April 7, 2017—There she blows.
Heavy winds all night and this morning. Scattered power outages. In the long run it cannot be cheaper to keep electric and phone lines on poles than to bury them where they are far less likely to be damaged. Underground you only have to protect them from some zealous man on a back-hoe.
At one point this morning I watched a kestrel driven sideways by the wind as it gamely strove to reach the far side of the nearby building. There it could drop down out of the gale and try finding breakfast. Two crows struggled in the air, then wearily dropped into some trees. Smaller birds are staying hidden or near the ground. One bold male House Finch did come to our feeders which are protected from the strongest force of the wind.
This is typical of a spring storm, feeling like a set-back for green and growth. The sharp wind, the chill in the air, the rain that has seemed relentless for months. There are downbeaten daffodils, deflowered cherries, broken limbs scattered across the street and garden, gum tree seed balls rolling around like crazed marbles, tantrum-thrown. Last night the dog and I were out and cherry petals were strewn across the land. As they fell my wife likened them to falling tears. Such beauty treated in such a beastly way. The small, individual bits of nature are so fragile and ephemeral. Our memories of them last much longer than the reality.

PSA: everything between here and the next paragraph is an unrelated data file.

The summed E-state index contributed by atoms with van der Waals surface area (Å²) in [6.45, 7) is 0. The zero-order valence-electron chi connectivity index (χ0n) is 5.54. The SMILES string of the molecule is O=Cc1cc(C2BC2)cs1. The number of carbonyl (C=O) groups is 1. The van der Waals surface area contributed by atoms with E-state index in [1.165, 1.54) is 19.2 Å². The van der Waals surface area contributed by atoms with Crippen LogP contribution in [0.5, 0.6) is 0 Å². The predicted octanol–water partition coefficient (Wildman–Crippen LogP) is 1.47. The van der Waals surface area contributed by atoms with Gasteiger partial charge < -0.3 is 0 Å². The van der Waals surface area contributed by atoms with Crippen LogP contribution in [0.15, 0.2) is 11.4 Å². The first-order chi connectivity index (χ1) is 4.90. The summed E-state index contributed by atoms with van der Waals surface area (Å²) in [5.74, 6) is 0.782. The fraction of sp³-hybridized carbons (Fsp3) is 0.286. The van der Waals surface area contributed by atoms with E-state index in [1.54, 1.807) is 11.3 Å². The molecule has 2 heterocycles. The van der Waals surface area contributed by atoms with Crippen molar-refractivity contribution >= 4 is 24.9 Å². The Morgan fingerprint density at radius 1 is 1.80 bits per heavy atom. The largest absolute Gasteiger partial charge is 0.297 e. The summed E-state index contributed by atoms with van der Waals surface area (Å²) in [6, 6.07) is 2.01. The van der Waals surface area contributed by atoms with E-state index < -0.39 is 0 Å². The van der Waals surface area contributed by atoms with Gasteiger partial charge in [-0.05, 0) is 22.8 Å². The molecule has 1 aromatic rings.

Even the direction of the wind itself is shifty. First from west, then from east. The similarity to people and their politics is unmistakable. Things not heavy or tied down are driven to the wall, lodged next to a tree trunk, rolled into the corner. Nothing fragile survives. It is a scouring of the surface. The flexible and the firm will remain. The politics of wind.
Large living trees, be they oak or cedar, sway and wave, buck and bow. Weak or dead branches fly free. Leaf, needle, seed and bud all join the involuntary aerial detritus that will eventually find a resting spot out of the gale.